After recovering from a career-threatening injury, T.J. Ford ended his career in San Antonio after only 14 games when he was elbowed in the back by Baron Davis. “If it’s anybody else, it’s just a regular play. But because of me and my condition a simple elbow in the back has a different outcome than hitting someone else in the back.” He was traded along with Richard Jefferson and a 2012 1st round draft pick to Golden State for Stephen Jackson, and was then waived.
James Anderson was drafted by the Spurs on June 24, 2010 as the 20th pick in the NBA draft. He played 26 games during his first season while nursing a stress fracture in the fifth metatarsal of his right foot. He would play one more season before the Spurs chose not to pick up his player option.
The Sweetest Spurs title run
The artist formerly known as Jeff Pendergraph, Jeff Ayres joined the Spurs in the 2013-2014 reclamation Championship campaign and joined in the fight during 73 regular season games. He mostly filled out garbage time in the playoffs and Finals as the Spurs dominated throughout. He stayed on through the 2014-15 season but experienced a reduction in his games and minutes. Ayers did not return for the 2015-16 season and has continued his career in the D-League, Moscow, Japan, and Turkey.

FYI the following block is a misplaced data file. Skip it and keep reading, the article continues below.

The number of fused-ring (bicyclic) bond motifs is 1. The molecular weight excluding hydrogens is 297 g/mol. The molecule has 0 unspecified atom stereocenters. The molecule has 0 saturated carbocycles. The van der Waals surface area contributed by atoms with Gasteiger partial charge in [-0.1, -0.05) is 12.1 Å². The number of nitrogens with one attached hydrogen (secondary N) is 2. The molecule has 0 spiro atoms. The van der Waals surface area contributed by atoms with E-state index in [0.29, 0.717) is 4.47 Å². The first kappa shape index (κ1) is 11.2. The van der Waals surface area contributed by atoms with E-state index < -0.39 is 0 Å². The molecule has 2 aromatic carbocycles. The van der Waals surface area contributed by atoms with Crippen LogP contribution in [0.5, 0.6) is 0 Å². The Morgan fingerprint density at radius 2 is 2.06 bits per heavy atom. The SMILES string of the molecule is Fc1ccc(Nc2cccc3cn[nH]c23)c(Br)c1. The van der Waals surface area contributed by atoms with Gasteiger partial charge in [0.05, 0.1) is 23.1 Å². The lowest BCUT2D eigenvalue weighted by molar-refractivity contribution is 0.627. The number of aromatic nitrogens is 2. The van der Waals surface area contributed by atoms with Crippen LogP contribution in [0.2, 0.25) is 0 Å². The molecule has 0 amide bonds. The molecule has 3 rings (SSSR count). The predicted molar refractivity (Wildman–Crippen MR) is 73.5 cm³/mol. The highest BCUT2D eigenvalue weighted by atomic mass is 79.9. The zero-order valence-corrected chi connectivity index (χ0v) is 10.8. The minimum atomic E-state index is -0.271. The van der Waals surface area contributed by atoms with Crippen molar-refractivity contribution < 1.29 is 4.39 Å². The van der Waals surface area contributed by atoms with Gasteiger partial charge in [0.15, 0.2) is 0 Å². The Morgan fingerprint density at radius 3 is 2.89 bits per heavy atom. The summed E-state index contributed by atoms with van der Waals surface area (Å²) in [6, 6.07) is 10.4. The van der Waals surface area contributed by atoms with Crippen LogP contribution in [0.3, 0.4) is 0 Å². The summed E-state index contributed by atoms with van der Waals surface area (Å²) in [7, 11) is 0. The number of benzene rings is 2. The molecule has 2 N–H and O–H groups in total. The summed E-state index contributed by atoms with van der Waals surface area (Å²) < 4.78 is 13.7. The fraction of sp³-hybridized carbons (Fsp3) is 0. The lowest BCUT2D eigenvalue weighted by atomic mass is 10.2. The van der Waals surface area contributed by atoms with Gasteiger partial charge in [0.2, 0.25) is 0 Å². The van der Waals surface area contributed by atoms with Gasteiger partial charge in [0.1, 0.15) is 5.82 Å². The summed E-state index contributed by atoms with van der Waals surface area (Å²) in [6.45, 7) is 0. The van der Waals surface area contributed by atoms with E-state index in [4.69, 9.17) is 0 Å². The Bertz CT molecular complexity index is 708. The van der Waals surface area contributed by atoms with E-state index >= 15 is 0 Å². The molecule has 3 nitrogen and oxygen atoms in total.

The current keeper of #11 is Michigan Spartan guard Bryn Forbes, who just completed his fourth season, or would have had the NBA not gone on hold. He’s a solid, clutch three-point shooter who has served as a starter since Dejounte Murray spent a season out recovering. The time gave him the opportunity to play more and push Pop to keep him when he otherwise might have fallen into the third behind Murray and Patty Mills.
Forbes is also now the longest tenured member of the team to wear #11. His longevity paired with his shooting has earned him a spot as the man who wore it best.
Now we just need to get him one of the NBA Championship rings.
Welcome to the Thread. Join in the conversation, start your own discussion, and share your thoughts. This is the Spurs community, your Spurs community. Thanks for being here.
Our community guidelines apply which should remind everyone to be cool, avoid personal attacks, not to troll and to watch the language.